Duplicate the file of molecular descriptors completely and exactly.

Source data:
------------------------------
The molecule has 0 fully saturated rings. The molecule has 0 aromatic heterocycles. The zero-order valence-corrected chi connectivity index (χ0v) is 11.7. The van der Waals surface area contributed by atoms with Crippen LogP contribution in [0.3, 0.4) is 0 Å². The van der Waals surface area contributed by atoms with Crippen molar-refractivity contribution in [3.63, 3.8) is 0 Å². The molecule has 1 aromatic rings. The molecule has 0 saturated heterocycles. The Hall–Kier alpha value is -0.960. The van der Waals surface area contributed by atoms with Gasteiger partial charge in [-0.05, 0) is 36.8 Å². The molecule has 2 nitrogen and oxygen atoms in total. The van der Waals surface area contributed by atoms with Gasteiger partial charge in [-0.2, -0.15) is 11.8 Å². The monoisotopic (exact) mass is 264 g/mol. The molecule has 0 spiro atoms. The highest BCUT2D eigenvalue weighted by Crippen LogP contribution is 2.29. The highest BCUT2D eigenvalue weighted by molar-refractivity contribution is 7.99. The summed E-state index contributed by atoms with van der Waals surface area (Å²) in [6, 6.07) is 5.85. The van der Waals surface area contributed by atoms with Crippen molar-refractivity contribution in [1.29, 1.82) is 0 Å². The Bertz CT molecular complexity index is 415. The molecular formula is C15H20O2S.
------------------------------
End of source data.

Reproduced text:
The molecule has 0 fully saturated rings. The molecule has 0 aromatic heterocycles. The zero-order valence-corrected chi connectivity index (χ0v) is 11.7. The van der Waals surface area contributed by atoms with Crippen LogP contribution in [0.3, 0.4) is 0 Å². The van der Waals surface area contributed by atoms with Crippen molar-refractivity contribution in [3.63, 3.8) is 0 Å². The molecule has 1 aromatic rings. The molecule has 0 saturated heterocycles. The Hall–Kier alpha value is -0.960. The van der Waals surface area contributed by atoms with Gasteiger partial charge in [-0.05, 0) is 36.8 Å². The molecule has 2 nitrogen and oxygen atoms in total. The van der Waals surface area contributed by atoms with Gasteiger partial charge in [-0.2, -0.15) is 11.8 Å². The monoisotopic (exact) mass is 264 g/mol. The molecule has 0 spiro atoms. The highest BCUT2D eigenvalue weighted by Crippen LogP contribution is 2.29. The highest BCUT2D eigenvalue weighted by molar-refractivity contribution is 7.99. The summed E-state index contributed by atoms with van der Waals surface area (Å²) in [6, 6.07) is 5.85. The van der Waals surface area contributed by atoms with Crippen molar-refractivity contribution in [1.29, 1.82) is 0 Å². The Bertz CT molecular complexity index is 415. The molecular formula is C15H20O2S.